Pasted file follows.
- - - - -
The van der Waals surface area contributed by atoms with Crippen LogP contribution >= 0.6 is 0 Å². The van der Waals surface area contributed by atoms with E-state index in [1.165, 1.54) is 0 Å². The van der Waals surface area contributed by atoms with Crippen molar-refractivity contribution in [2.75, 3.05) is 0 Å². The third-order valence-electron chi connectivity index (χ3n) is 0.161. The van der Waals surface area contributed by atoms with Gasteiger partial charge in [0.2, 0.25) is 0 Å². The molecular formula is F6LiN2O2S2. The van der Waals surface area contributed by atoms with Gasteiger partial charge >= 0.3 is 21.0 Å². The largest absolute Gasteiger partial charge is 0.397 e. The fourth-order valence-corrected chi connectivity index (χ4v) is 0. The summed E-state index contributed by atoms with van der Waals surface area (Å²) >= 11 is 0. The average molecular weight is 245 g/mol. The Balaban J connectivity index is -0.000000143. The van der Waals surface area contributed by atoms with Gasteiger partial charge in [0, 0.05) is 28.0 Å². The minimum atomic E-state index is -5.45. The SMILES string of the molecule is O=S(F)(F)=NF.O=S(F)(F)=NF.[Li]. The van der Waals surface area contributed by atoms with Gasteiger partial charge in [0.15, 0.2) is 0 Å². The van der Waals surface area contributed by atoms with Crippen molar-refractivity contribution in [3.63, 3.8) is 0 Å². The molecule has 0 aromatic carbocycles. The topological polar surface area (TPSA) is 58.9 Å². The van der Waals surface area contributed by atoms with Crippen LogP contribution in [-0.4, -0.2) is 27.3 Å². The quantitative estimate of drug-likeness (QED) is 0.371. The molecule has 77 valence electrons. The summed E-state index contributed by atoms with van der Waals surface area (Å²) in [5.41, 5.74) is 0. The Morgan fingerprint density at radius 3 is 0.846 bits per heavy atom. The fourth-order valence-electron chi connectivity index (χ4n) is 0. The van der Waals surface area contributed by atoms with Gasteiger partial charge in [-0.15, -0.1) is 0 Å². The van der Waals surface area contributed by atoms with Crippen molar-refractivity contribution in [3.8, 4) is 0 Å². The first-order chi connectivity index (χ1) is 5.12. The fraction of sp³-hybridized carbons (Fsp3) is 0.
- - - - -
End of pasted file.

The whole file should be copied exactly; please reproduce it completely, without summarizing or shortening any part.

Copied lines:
The van der Waals surface area contributed by atoms with Crippen LogP contribution >= 0.6 is 0 Å². The van der Waals surface area contributed by atoms with E-state index in [1.165, 1.54) is 0 Å². The van der Waals surface area contributed by atoms with Crippen molar-refractivity contribution in [2.75, 3.05) is 0 Å². The third-order valence-electron chi connectivity index (χ3n) is 0.161. The van der Waals surface area contributed by atoms with Gasteiger partial charge in [0.2, 0.25) is 0 Å². The molecular formula is F6LiN2O2S2. The van der Waals surface area contributed by atoms with Gasteiger partial charge >= 0.3 is 21.0 Å². The largest absolute Gasteiger partial charge is 0.397 e. The fourth-order valence-corrected chi connectivity index (χ4v) is 0. The summed E-state index contributed by atoms with van der Waals surface area (Å²) >= 11 is 0. The average molecular weight is 245 g/mol. The Balaban J connectivity index is -0.000000143. The van der Waals surface area contributed by atoms with Gasteiger partial charge in [0, 0.05) is 28.0 Å². The minimum atomic E-state index is -5.45. The SMILES string of the molecule is O=S(F)(F)=NF.O=S(F)(F)=NF.[Li]. The van der Waals surface area contributed by atoms with Gasteiger partial charge in [0.15, 0.2) is 0 Å². The van der Waals surface area contributed by atoms with Crippen molar-refractivity contribution in [3.63, 3.8) is 0 Å². The molecule has 0 aromatic carbocycles. The topological polar surface area (TPSA) is 58.9 Å². The van der Waals surface area contributed by atoms with Crippen LogP contribution in [-0.4, -0.2) is 27.3 Å². The quantitative estimate of drug-likeness (QED) is 0.371. The molecule has 77 valence electrons. The summed E-state index contributed by atoms with van der Waals surface area (Å²) in [5.41, 5.74) is 0. The Morgan fingerprint density at radius 3 is 0.846 bits per heavy atom. The fourth-order valence-electron chi connectivity index (χ4n) is 0. The van der Waals surface area contributed by atoms with Gasteiger partial charge in [-0.15, -0.1) is 0 Å². The van der Waals surface area contributed by atoms with Crippen molar-refractivity contribution in [3.8, 4) is 0 Å². The first-order chi connectivity index (χ1) is 5.12. The fraction of sp³-hybridized carbons (Fsp3) is 0.